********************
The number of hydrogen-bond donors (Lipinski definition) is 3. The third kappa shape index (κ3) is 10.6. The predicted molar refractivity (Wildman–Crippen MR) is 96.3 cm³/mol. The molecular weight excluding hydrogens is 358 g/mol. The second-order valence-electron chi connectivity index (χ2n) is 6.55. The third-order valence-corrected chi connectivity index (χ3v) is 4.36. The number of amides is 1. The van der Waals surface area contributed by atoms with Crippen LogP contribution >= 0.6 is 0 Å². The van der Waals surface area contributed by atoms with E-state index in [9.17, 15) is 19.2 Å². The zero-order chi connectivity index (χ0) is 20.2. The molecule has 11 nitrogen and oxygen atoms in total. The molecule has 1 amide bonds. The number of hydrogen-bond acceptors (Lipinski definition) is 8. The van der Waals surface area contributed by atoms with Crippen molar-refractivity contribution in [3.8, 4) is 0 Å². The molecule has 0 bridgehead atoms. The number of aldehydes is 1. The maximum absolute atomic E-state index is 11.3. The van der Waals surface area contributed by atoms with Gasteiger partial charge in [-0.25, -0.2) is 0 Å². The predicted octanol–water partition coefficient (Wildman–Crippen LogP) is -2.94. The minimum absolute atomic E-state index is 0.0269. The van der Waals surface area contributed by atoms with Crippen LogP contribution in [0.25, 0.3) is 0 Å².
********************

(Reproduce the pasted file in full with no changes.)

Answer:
The number of hydrogen-bond donors (Lipinski definition) is 3. The third kappa shape index (κ3) is 10.6. The predicted molar refractivity (Wildman–Crippen MR) is 96.3 cm³/mol. The molecular weight excluding hydrogens is 358 g/mol. The second-order valence-electron chi connectivity index (χ2n) is 6.55. The third-order valence-corrected chi connectivity index (χ3v) is 4.36. The number of amides is 1. The van der Waals surface area contributed by atoms with Crippen LogP contribution >= 0.6 is 0 Å². The van der Waals surface area contributed by atoms with E-state index in [9.17, 15) is 19.2 Å². The zero-order chi connectivity index (χ0) is 20.2. The molecule has 11 nitrogen and oxygen atoms in total. The molecule has 1 amide bonds. The number of hydrogen-bond acceptors (Lipinski definition) is 8. The van der Waals surface area contributed by atoms with Crippen molar-refractivity contribution in [3.8, 4) is 0 Å². The molecule has 0 bridgehead atoms. The number of aldehydes is 1. The maximum absolute atomic E-state index is 11.3. The van der Waals surface area contributed by atoms with Gasteiger partial charge in [-0.25, -0.2) is 0 Å². The predicted octanol–water partition coefficient (Wildman–Crippen LogP) is -2.94. The minimum absolute atomic E-state index is 0.0269. The van der Waals surface area contributed by atoms with Crippen LogP contribution in [0.25, 0.3) is 0 Å².